A recent court of appeals case affirming a PTD award addressed two important issues: the impact of an application for unemployment benefits on TTD benefits and when a dependent spouse in a PTD case before 2008 may receive benefits even if a claimant dies from unrelated causes.
Claimant underwent two low back surgeries after a 2003 lifting accident and was awarded permanent total benefits with open medical because of continued back and left leg symptoms affecting his capacity to stand, sit, squat or perform simple tasks. Tilley v USF Holland Corp., No. 94431, (Mo. App. ED 9-21-10), affirmed the PTD award.
The employer’s defense failed disputing an award of temporary total disability benefits. The employer asserts after claimant’s back surgeon released him from care, claimant applied for unemployment benefits and was never told by a doctor that he could not work. Claimant remained out of work after his first single level L5-S1 discectomy and leading up to his multi-level L4-S1 fusion for a “failed back” surgery 17 months later. The court affirmed an award for TTD. The court noted that an application for unemployment benefits was not an admission regarding capacity to work, but reflected only a willingness to work. Section 287.170.3, amended after this case, disqualifies a claimant from temporary total benefits only when claimant applies for and receives unemployment compensation. The Commission based its conclusion on claimant’s testimony about his debilitating symptoms and opinions from claimant’s rating and vocational expert that he was unemployable. The employer offered no medical evidence regarding claimant’s capacity to work, but offered a vocational opinion that claimant could perform sedentary work.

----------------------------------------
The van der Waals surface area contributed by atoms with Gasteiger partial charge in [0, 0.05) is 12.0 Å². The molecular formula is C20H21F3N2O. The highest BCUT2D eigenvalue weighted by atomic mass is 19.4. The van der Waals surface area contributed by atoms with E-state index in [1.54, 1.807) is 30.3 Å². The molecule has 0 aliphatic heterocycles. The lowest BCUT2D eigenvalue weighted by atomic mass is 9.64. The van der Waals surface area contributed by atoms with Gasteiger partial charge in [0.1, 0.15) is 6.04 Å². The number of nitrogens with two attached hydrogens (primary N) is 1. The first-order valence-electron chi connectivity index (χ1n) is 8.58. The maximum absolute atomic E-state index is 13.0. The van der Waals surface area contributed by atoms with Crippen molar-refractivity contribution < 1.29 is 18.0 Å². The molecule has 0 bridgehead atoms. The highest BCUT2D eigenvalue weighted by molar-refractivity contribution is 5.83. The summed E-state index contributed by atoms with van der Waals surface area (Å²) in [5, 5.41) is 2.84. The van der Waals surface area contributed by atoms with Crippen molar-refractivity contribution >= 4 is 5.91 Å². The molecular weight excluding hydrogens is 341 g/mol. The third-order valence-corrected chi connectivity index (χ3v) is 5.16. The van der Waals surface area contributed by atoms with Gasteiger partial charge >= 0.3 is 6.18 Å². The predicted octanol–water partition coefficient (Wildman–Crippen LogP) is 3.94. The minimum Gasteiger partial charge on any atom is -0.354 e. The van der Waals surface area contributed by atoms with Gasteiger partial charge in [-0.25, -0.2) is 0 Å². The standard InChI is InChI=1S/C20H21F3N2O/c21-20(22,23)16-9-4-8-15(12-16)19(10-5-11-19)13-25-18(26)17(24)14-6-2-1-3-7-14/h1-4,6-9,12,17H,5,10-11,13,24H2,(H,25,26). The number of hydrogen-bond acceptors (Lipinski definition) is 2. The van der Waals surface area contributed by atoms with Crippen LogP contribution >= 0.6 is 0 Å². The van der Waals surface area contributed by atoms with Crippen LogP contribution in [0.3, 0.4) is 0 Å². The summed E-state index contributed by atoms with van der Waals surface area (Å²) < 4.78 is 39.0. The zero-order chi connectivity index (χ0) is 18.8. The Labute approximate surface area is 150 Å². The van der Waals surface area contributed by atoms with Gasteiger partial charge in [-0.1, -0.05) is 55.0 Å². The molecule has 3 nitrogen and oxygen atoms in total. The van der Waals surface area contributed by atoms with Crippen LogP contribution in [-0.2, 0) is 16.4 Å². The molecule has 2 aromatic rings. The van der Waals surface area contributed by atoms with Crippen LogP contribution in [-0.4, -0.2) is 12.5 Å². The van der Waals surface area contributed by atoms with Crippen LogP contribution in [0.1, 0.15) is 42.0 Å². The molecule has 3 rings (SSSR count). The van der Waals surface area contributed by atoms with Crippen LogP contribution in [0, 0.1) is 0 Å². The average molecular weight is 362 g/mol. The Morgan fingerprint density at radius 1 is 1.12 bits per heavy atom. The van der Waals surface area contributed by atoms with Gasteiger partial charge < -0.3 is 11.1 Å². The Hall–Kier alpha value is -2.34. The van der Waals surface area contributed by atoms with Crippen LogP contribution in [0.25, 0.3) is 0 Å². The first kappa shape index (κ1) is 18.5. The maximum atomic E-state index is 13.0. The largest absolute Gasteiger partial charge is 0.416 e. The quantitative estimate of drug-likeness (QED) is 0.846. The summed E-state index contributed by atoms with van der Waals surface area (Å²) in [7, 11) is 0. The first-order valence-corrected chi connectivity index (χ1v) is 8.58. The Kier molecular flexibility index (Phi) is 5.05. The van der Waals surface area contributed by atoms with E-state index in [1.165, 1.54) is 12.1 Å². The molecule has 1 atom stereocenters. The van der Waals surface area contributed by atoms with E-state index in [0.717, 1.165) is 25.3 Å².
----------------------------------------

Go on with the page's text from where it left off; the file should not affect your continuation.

The Missouri Supreme Court in a controversial 2007 case extended lifetime benefits to a dependent surviving spouse, until the legislative abrogated the case about a year later. Since Schoemehl v Treasurer of the State of Mo., 217 S.W.3d 900 (Mo. 2007) numerous cases have struggled when a case might be “pending” or what the statute meant by “dependent” to trigger such benefits for surviving spouse for accidents occurring before the fix. Tilley’s wife had been added as a party during the gap between the Schoemehl decision on January 9, 2007 and the legislative fix on June 26, 2008. Tilley concludes the case was "pending" and claimant did not have to establish that the case was a final award on appeal before June 26, 2008.
The court, however, declined to address the definition of “dependent” and whether claimant must be deceased before the 2008 legislative change as the issue was raised initially at oral argument. There is no indication in the opinion that claimant had died prior to June 26, 2008. In Schoemehl the court defined "dependent" under 287.240.4 to mean dependent of a deceased employee. The Commission has found no interest vested to a surviving dependent unless claimant died before the fix. Kammeier v AR Fleming Printing, DOLIR 4-1-09, Gervich v Condaire, DOLIR 4-7-10, and Goad v Blue Cross Blue Shield, DOLIR 7-22-10.
Source: Martin Klug, Huck, Howe & Tobin. Read Martin Klug’s Mo. Workers’ Comp Alerts